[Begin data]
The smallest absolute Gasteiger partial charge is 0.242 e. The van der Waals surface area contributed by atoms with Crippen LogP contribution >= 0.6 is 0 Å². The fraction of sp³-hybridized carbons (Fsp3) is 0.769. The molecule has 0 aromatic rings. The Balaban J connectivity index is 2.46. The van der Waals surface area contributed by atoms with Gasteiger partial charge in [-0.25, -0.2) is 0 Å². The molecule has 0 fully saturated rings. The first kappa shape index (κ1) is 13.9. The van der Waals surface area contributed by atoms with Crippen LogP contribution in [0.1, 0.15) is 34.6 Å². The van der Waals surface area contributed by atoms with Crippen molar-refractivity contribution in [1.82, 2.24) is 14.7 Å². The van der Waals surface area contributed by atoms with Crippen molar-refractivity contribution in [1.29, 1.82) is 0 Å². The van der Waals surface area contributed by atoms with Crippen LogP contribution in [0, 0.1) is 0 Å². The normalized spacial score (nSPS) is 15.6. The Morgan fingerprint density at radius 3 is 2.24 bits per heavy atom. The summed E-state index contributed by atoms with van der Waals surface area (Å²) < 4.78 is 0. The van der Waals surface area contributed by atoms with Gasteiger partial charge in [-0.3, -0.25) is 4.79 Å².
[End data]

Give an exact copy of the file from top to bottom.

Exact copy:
The smallest absolute Gasteiger partial charge is 0.242 e. The van der Waals surface area contributed by atoms with Crippen LogP contribution >= 0.6 is 0 Å². The fraction of sp³-hybridized carbons (Fsp3) is 0.769. The molecule has 0 aromatic rings. The Balaban J connectivity index is 2.46. The van der Waals surface area contributed by atoms with Gasteiger partial charge in [-0.25, -0.2) is 0 Å². The molecule has 0 fully saturated rings. The first kappa shape index (κ1) is 13.9. The van der Waals surface area contributed by atoms with Crippen LogP contribution in [0.1, 0.15) is 34.6 Å². The van der Waals surface area contributed by atoms with Crippen molar-refractivity contribution in [1.82, 2.24) is 14.7 Å². The van der Waals surface area contributed by atoms with Crippen molar-refractivity contribution in [1.29, 1.82) is 0 Å². The van der Waals surface area contributed by atoms with Crippen LogP contribution in [0, 0.1) is 0 Å². The normalized spacial score (nSPS) is 15.6. The Morgan fingerprint density at radius 3 is 2.24 bits per heavy atom. The summed E-state index contributed by atoms with van der Waals surface area (Å²) < 4.78 is 0. The van der Waals surface area contributed by atoms with Gasteiger partial charge in [-0.3, -0.25) is 4.79 Å².